is more passive and denotes manner or occasion. 

DeUgaiOy transferred. 

Senibua, The patriarchal idea yielded so far to the exigencies 
of circumstances that the responsibility of the head of the family was 
transferred to the son when the father became infirm. Thns, also, 
the aged Laertes is described in the Odyssey as occupied with his 

Familiae. HcwehM^ properly of servants (from famel, Oscan 
for servant), as in chaps. 26 and 82: but sometimes the whole 
£anily, as here and in chap. 7: famiUae et prcpinguUatea, 

Ipsi, The men of middle life, the heads of the familiae. 

DivereiiaU, Contrariety. — Ameni. Sub}. H. 517 ; A. and G. 
826; Z. ^Il.'-Oderint, Perf. in the sense of the pres. H. 297, 
L 2 ; A. and 6. 143, N ; Z. 221. 

Inertiam, Inertiam = idleneu^ freedom from business and care 
(from in and aTe)\ quieUm = iranquiUHy, a life of undisturbed re- 
pose without action or excitement. Gf. 14 : ingrata genH guie$. In 
this account of the habits of the Germans, one migbt easily fancy 
he was reading a description of the manner of life among our Amer- 
ican Indians. It may be remarked here, once for all, that this re-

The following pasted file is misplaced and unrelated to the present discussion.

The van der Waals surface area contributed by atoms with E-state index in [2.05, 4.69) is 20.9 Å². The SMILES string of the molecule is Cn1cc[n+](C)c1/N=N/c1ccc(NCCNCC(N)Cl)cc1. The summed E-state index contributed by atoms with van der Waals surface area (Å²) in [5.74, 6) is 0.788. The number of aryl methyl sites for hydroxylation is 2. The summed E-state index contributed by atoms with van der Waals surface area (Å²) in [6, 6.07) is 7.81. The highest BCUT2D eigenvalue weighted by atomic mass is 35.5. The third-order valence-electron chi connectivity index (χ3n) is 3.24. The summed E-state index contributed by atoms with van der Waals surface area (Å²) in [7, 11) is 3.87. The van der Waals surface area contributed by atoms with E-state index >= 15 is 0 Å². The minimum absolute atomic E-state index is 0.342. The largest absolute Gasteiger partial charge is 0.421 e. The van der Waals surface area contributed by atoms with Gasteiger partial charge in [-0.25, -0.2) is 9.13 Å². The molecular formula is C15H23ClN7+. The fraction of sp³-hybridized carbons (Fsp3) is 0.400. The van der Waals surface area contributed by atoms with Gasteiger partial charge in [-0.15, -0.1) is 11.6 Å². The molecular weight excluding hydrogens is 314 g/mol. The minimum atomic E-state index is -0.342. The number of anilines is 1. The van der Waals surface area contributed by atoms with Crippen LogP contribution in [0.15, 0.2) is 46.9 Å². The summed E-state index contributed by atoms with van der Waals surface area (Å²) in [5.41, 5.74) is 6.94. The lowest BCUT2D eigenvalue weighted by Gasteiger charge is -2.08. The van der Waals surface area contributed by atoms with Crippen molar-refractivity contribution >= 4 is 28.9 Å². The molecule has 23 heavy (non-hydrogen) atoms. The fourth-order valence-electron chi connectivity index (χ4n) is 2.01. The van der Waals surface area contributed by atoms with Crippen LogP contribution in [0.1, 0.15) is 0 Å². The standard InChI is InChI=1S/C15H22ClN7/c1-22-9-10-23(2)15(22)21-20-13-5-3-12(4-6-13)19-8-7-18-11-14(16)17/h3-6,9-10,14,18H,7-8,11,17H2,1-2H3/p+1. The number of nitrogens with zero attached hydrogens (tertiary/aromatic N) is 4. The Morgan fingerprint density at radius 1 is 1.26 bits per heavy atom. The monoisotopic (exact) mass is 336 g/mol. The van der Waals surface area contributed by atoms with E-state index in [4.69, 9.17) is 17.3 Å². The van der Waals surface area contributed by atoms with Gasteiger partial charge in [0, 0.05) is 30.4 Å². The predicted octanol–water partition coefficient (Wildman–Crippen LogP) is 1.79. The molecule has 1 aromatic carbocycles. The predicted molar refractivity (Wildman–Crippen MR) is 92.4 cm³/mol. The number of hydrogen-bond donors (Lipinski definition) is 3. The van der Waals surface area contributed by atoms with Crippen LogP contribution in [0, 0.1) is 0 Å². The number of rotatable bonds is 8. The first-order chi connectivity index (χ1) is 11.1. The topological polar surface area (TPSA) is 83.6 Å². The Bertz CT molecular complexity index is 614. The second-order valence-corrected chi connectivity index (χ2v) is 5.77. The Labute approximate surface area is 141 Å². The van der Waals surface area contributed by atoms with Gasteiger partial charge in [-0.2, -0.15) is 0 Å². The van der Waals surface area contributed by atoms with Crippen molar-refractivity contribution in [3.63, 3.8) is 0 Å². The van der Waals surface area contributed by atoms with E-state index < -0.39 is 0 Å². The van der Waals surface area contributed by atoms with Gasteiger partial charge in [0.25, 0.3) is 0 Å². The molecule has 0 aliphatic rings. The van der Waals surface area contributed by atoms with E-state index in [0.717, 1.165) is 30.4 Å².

semblance may be traced in very many particulars, e. g. in ihdr 
personal independence, in the military chieftains and their followers, 
in their extreme fondness for the hardships and dangers of war, in 
their strange inactivity, gluttony and drunkenness in peace, in their 
deliberative assemblies and the power of eloquence to sway their 
counsels, in their half elective, half hereditary form of government, 
in the spirituality of their conceptions of God, and some other fea^ 
tures of their religion. Robertson has drawn out this 'comparison in 
his history of Charles Y. All tribes in a rude and savage state 
must have many similar usages and traits of character. Aqd this 
reseroblanoe between the well-known habits of our wandering 
savages and those which T. ascribes to the rude tribes of Ger- 
many may impress us with confidence in the truthfulness of his nar- 

Vd armefdorym vd frugwn. Partitive gen. Supply aliqaid.^ 
Vdr-vd ^ vik«iiher~ory merely distinctive; au^-ati/ s= «tM«rH>r, ad- 
versative and exclusive. Vd-^tel (from volo) implies, that one may 
ehooee between the alternatives or particulars named ; ou^-otil (from 


ctS, aSrif), that if one is affirmed, the other ib denied, since both 
cannot be true at the same time. Cf. note, A. lY: atU^-aut, — 
Pecwfiiam. An oblique ceosure of the Romans for purchasing 
peace and alliance with the Germans, cf. H. 4, '76. Herodian, 6, 1 1 
rvOrff yitp (sc. XP^*'^) f^^fi^tt Ttp/iovhi vc^oKroi, ^iXipyvpol re 
vvTts Kcd rV tlfnivriP ocl wpbs Vufxaiovs XP^^ ica«i)A.c<^yrcs.